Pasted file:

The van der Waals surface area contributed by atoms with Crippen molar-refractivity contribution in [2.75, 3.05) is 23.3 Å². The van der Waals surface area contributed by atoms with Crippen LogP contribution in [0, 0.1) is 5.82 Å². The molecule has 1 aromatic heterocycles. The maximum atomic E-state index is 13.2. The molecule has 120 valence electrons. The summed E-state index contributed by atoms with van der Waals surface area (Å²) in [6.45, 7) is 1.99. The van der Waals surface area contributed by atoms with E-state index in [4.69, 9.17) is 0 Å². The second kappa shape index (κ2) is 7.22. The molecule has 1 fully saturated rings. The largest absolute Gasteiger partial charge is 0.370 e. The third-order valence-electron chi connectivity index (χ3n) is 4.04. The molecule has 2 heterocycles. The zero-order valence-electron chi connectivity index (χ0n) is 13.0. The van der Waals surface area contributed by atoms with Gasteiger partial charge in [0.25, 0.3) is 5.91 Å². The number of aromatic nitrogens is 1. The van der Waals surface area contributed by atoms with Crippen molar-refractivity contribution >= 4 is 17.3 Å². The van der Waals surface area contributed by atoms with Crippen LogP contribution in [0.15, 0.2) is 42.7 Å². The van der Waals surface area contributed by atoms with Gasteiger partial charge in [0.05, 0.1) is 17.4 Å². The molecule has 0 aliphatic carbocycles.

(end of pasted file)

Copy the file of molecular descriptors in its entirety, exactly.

The van der Waals surface area contributed by atoms with Crippen molar-refractivity contribution in [2.75, 3.05) is 23.3 Å². The van der Waals surface area contributed by atoms with Crippen LogP contribution in [0, 0.1) is 5.82 Å². The molecule has 1 aromatic heterocycles. The maximum atomic E-state index is 13.2. The molecule has 120 valence electrons. The summed E-state index contributed by atoms with van der Waals surface area (Å²) in [6.45, 7) is 1.99. The van der Waals surface area contributed by atoms with E-state index in [4.69, 9.17) is 0 Å². The second kappa shape index (κ2) is 7.22. The molecule has 1 fully saturated rings. The largest absolute Gasteiger partial charge is 0.370 e. The third-order valence-electron chi connectivity index (χ3n) is 4.04. The molecule has 2 heterocycles. The zero-order valence-electron chi connectivity index (χ0n) is 13.0. The van der Waals surface area contributed by atoms with Gasteiger partial charge in [0.25, 0.3) is 5.91 Å². The number of aromatic nitrogens is 1. The van der Waals surface area contributed by atoms with Crippen molar-refractivity contribution >= 4 is 17.3 Å². The van der Waals surface area contributed by atoms with Crippen LogP contribution in [0.15, 0.2) is 42.7 Å². The van der Waals surface area contributed by atoms with Gasteiger partial charge in [0.05, 0.1) is 17.4 Å². The molecule has 0 aliphatic carbocycles.